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Connecticut households who use fuel oil for home heating may face an “energy conservation” fee, according to a new energy strategy plan released on July 26 by the state’s Department of Energy and Environmental Protection.
The updated strategy calls for Connecticut to reduce carbon emissions by 30 percent by 2030 with a focus on growing large-scale, renewable energy procurements that tend to produce electricity much more cheaply than small-scale renewables, such as residential solar.
However, the new recommendation is bound to be controversial to many homeowners. Around 44 percent of the state’s households rely on fuel oil to get through the winter. (The fee would also cover the use of propane.) While the amount of the fee is yet to be determined, the money is earmarked for a special fund to pay for energy conservation and efficiency programs.
Connecticut already charges a similar fee on electricity and natural gas to help pay for the programs.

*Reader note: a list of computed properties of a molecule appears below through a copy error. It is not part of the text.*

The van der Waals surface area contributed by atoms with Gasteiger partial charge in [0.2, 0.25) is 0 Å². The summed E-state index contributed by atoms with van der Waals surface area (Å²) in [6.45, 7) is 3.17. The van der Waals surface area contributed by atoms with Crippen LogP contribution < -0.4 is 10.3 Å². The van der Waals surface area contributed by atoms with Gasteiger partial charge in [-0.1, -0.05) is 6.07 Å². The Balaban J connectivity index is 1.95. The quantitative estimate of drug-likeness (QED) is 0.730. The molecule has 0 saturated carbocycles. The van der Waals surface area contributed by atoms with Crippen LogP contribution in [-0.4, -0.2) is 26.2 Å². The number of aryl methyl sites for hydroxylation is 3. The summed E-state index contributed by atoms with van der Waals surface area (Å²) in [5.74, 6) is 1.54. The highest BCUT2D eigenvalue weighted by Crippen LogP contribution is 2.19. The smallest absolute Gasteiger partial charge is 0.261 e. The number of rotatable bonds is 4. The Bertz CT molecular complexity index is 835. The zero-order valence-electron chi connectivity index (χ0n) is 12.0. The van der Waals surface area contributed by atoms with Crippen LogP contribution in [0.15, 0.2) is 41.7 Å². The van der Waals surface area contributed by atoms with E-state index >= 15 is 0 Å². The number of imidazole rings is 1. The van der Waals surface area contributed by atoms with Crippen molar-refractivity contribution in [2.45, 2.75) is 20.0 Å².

“The small additional cost for heating oil and propane resulting from such a fee would be more than offset by savings that customers could achieve on heating costs through equitably participating in efficiency programs,” Mary Sotos, the state’s deputy commissioner, told the Hartford Courant.
The fee, which will be subject to public hearings and require legislative approval, is bound to face opposition from the oil heat industry. Adding to the contention is the state’s current budget shortfall. The proposed state budget plan currently calls for a “sweep” of the conservation funds to eliminate the state’s $5 billion deficit that’s projected over the next two years.
The new plan is an update to the original energy strategy plan. That 2013 plan pushed the state to take advantage of low natural gas prices to meet a goal of cleaner, cheaper and more reliable power in a state with the most expensive electricity in the continental United States.
For more details on what state officials have to say about oil heat customers, click here.
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